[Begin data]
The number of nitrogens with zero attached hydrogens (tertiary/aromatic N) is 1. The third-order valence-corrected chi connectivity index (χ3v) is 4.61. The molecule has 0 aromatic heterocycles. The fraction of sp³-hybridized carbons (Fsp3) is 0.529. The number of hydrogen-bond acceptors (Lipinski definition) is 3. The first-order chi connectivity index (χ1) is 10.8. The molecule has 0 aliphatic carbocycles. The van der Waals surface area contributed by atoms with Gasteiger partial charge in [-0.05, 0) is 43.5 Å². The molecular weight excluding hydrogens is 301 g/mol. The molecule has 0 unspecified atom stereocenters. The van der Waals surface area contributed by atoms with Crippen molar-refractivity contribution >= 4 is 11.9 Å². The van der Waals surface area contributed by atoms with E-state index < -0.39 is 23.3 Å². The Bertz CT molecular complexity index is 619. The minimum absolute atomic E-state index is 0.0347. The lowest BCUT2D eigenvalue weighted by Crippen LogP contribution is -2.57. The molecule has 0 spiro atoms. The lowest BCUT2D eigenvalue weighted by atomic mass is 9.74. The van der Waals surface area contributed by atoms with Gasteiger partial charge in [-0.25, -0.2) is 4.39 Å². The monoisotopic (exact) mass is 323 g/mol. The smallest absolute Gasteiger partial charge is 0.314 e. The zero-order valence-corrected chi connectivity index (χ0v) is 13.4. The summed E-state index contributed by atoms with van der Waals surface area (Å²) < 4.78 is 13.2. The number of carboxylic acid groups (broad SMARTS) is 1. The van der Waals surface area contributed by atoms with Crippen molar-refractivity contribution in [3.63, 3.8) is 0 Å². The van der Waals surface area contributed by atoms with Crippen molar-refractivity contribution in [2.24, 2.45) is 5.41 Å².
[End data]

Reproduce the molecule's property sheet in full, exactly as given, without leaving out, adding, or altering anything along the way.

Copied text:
The number of nitrogens with zero attached hydrogens (tertiary/aromatic N) is 1. The third-order valence-corrected chi connectivity index (χ3v) is 4.61. The molecule has 0 aromatic heterocycles. The fraction of sp³-hybridized carbons (Fsp3) is 0.529. The number of hydrogen-bond acceptors (Lipinski definition) is 3. The first-order chi connectivity index (χ1) is 10.8. The molecule has 0 aliphatic carbocycles. The van der Waals surface area contributed by atoms with Gasteiger partial charge in [-0.05, 0) is 43.5 Å². The molecular weight excluding hydrogens is 301 g/mol. The molecule has 0 unspecified atom stereocenters. The van der Waals surface area contributed by atoms with Crippen molar-refractivity contribution >= 4 is 11.9 Å². The van der Waals surface area contributed by atoms with E-state index < -0.39 is 23.3 Å². The Bertz CT molecular complexity index is 619. The minimum absolute atomic E-state index is 0.0347. The lowest BCUT2D eigenvalue weighted by Crippen LogP contribution is -2.57. The molecule has 0 spiro atoms. The lowest BCUT2D eigenvalue weighted by atomic mass is 9.74. The van der Waals surface area contributed by atoms with Gasteiger partial charge in [-0.25, -0.2) is 4.39 Å². The monoisotopic (exact) mass is 323 g/mol. The smallest absolute Gasteiger partial charge is 0.314 e. The zero-order valence-corrected chi connectivity index (χ0v) is 13.4. The summed E-state index contributed by atoms with van der Waals surface area (Å²) < 4.78 is 13.2. The number of carboxylic acid groups (broad SMARTS) is 1. The van der Waals surface area contributed by atoms with Crippen molar-refractivity contribution in [3.63, 3.8) is 0 Å². The van der Waals surface area contributed by atoms with Crippen molar-refractivity contribution in [2.24, 2.45) is 5.41 Å².